Monday, January 27, 2020


A crude tiled floor laid down in geometric patterns, unearthed in a preclassical Hittite town in central Turkey, is the earliest-known mosaic in the world, reports Anacleto D’Agostino of the University of Pisa. Moreover, he adds, the settlement where the mosaic was found may be the lost Hittite city of Zippalanda.

Discovered during the excavation of prehistoric Usakli Hoyuk, the multichromatic patterned surface is in the courtyard of a public building – which archaeologists interpret to be a temple to the Storm God, D’Agostino writes in Antiquity, published by the Cambridge University Press. Made of stones of varying size and shape, the Late Bronze Age floor is also the earliest-known rendition in rock of geometric patterns.

Aerial photo, showing the postulated Storm God temple: the site of the mosaic is highlighted in yellow Usa kl Hyk Archaeologica
All the stones were laid flat, not quite touching one another, and formed geometric patterns in contrasting dark and light colors. The mosaic consists of three rectangular frames, each containing three rows of triangles of different colors, mainly white, light red and blue-black. Two stones are orange-yellow, D’Agostino notes. The mosaic was framed with perpendicularly positioned stones in white, black-blue and white again.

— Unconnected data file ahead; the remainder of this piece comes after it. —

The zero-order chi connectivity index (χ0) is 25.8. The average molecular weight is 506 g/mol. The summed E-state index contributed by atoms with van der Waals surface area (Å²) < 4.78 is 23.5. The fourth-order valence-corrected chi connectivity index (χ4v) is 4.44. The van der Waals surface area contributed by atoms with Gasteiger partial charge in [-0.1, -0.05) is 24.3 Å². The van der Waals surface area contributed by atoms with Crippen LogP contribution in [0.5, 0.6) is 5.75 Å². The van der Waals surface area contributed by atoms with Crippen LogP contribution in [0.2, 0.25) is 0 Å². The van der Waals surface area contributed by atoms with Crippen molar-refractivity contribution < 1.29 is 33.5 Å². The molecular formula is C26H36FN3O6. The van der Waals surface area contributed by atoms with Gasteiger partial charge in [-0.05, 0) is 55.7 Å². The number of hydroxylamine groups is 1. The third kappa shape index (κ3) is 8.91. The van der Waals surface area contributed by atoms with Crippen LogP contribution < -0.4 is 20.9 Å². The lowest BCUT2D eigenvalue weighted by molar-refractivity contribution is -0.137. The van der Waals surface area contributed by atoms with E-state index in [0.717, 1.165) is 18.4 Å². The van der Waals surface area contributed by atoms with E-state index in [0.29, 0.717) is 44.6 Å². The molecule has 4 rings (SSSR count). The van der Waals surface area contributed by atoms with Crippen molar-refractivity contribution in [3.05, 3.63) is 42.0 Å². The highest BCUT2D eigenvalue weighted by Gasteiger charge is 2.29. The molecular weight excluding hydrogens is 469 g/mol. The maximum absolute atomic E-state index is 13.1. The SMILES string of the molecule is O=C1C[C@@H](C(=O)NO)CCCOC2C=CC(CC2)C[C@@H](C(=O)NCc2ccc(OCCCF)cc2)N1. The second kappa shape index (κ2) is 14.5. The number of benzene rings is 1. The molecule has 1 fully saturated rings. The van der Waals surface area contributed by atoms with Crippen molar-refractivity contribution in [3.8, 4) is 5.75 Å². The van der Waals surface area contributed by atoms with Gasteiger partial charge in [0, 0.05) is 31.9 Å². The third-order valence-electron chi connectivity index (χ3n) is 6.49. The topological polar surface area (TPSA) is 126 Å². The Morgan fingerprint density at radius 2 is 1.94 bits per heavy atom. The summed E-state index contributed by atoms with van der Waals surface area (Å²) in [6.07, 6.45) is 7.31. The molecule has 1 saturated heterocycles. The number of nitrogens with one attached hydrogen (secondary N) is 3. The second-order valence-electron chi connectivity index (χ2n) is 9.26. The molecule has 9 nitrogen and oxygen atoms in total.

The mosaic and eastern wall of the building interpreted as a Storm God temple do not touch one another but have the same orientation, D’Agostino states: the mosaic’s frame runs precisely parallel to the wall. These two Bronze Age edifices are clearly contemporaneous, he concludes. Also, the building and mosaic are characterized by “high status architecture,” while later remains in the town (from the end of the Bronze and Iron ages) are not, lending to the theory that this town was Zippalanda – and therefore the temple would have been to the Storm God.


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